EU top court: Germany failed to curb nitrate levels in groundwater
The EU's top court has found Germany guilty of failing to combat high levels of nitrate in groundwater. The ruling means that the European Commission has the option to propose fines against Germany.
The European Court of Justice (ECJ) ruled on Thursday that the German government had not taken sufficient action to curb high nitrate levels in groundwater in accordance with EU-wide directives.
Nitrate pollution is caused by the overuse of fertilizers in agriculture. When too much is used, its residue can seep into groundwater and water systems.
Read more: Almost all German lakes and rivers face ecological crisis
High levels of nitrate and its component nitrogen in drinking water can be dangerous to the health. Nitrates can also damage rivers, streams, lakes and oceans by creating algae blooms and low oxygen levels in water, which threatens some aquatic species.
The European Commission sued Germany in 2016 over what it viewed as Berlin's yearslong foot-dragging in taking strong enough measures against nitrate pollution. In 2014, the Commission had cautioned Germany over the issue.
A 2016 German government report found that 28 percent of groundwater measuring stations registered nitrate levels above the EU-mandated threshold of 50 milligrams per liter.
Germany, Malta worst offenders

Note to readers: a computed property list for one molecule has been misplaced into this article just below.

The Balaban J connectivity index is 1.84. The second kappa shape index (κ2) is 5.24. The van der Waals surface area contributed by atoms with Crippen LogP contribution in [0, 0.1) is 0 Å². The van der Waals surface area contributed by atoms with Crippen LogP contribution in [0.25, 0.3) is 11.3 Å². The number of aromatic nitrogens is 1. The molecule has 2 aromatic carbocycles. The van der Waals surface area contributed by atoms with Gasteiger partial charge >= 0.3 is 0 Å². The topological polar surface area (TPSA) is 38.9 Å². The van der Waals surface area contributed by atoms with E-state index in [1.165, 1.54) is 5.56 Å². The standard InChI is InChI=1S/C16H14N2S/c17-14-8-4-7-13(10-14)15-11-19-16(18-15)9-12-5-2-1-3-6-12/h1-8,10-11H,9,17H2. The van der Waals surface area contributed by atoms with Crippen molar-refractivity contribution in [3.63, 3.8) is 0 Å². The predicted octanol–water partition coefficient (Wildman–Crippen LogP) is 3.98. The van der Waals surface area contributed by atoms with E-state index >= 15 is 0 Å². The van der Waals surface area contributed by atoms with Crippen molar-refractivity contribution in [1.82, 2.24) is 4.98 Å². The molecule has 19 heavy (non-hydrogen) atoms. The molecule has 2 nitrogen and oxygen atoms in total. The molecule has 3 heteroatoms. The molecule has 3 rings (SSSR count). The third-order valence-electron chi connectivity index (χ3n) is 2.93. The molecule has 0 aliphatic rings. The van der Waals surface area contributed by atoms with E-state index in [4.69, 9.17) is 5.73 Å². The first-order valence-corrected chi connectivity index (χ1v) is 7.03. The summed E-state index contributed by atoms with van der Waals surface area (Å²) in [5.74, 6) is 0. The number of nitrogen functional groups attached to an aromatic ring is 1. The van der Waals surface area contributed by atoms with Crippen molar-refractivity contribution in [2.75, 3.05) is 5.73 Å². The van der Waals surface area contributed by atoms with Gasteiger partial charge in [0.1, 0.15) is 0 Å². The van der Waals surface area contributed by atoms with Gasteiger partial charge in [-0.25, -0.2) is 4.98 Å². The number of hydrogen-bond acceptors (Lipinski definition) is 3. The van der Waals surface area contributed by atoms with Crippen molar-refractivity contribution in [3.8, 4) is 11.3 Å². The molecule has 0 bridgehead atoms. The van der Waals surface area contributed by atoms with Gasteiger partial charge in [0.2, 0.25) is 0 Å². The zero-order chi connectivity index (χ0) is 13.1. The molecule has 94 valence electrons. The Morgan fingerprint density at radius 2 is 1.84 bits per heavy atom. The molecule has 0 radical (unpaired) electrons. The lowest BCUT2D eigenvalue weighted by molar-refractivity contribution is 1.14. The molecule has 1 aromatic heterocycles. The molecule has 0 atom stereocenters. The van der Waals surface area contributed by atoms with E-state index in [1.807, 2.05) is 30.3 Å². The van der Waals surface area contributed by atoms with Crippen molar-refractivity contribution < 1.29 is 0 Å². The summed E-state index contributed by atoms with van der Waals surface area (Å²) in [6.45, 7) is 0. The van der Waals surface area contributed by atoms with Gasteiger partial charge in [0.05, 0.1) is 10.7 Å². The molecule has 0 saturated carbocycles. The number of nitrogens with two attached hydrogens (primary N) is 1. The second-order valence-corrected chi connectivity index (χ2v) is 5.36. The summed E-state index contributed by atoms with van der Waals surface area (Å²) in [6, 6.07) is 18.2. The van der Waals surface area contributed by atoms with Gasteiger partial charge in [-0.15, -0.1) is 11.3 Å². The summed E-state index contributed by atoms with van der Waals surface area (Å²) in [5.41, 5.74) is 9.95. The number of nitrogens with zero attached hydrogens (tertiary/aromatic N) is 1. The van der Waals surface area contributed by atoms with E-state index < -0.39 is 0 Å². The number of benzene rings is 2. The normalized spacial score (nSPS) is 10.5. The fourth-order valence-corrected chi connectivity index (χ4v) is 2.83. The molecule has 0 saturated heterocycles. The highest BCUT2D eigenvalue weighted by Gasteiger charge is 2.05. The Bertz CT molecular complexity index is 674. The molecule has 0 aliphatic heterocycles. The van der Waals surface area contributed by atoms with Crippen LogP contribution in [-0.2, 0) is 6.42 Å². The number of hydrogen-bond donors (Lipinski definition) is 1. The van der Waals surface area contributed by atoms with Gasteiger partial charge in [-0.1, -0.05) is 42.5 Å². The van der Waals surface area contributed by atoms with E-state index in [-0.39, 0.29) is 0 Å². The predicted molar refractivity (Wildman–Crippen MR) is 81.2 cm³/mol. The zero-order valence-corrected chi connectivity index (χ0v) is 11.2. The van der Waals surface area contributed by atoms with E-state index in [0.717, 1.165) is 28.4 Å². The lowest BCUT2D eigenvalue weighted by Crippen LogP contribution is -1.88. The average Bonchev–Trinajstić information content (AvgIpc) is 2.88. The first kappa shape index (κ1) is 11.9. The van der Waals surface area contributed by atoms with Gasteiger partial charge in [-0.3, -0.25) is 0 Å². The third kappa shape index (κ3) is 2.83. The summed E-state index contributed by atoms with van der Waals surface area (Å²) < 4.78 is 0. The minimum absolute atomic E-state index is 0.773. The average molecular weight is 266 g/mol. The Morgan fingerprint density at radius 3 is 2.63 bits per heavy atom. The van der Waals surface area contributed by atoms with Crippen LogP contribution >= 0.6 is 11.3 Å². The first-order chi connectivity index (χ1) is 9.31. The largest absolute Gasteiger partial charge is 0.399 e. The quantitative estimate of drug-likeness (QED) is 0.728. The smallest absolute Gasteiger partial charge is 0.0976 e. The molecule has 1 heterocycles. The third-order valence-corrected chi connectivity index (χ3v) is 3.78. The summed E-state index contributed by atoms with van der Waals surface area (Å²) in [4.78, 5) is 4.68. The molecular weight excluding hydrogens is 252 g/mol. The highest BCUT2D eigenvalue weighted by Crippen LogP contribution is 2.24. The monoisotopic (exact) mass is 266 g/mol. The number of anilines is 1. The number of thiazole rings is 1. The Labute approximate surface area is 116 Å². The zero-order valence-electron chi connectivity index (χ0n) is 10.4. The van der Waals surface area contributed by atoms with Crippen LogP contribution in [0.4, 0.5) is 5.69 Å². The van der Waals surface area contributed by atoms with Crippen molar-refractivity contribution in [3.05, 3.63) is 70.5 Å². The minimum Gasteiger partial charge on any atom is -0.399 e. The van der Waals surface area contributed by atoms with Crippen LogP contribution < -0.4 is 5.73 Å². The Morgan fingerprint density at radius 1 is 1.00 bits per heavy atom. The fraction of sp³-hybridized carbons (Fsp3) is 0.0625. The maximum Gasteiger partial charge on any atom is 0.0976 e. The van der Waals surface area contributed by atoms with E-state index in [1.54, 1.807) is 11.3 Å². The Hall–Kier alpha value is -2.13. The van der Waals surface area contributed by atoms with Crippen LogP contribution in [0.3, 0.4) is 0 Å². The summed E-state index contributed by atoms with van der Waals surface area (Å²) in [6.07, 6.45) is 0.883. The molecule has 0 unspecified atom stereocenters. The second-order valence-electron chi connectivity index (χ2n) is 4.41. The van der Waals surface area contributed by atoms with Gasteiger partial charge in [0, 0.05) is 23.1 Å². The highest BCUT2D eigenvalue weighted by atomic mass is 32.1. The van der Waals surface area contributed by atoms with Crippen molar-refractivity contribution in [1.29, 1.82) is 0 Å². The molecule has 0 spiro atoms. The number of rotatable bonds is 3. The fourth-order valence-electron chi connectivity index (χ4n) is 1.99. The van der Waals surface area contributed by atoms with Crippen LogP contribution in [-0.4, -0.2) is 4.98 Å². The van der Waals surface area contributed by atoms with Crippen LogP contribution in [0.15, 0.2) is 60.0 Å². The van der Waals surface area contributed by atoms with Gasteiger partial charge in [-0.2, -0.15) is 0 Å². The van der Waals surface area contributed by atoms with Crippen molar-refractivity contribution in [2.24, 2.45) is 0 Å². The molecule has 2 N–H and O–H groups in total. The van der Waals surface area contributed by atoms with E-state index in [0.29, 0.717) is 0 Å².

That means Germany has the second-highest levels of nitrate in groundwater in the 28-member EU. Only the densely populated island nation of Malta has higher nitrate levels in groundwater.
A series of German government restrictions on the use of nitrates in agriculture was implemented in 2017.
These included nitrogen upper limits, longer wait times between fertilizing and a requirement for the application of fertilizers to be at greater distances to waters.
Read more: Germany's upper chamber backs tighter water quality measure
The German government argued in court that it had addressed the European Commission's concerns with new regulations, but the ECJ did not accept this argument and based its judgement on the previous 2012 fertilizer regulations.
As a result of the court ruling, the European Commission may fine Germany if the situation doesn't improve.
cw/kms (AFP, dpa, Reuters)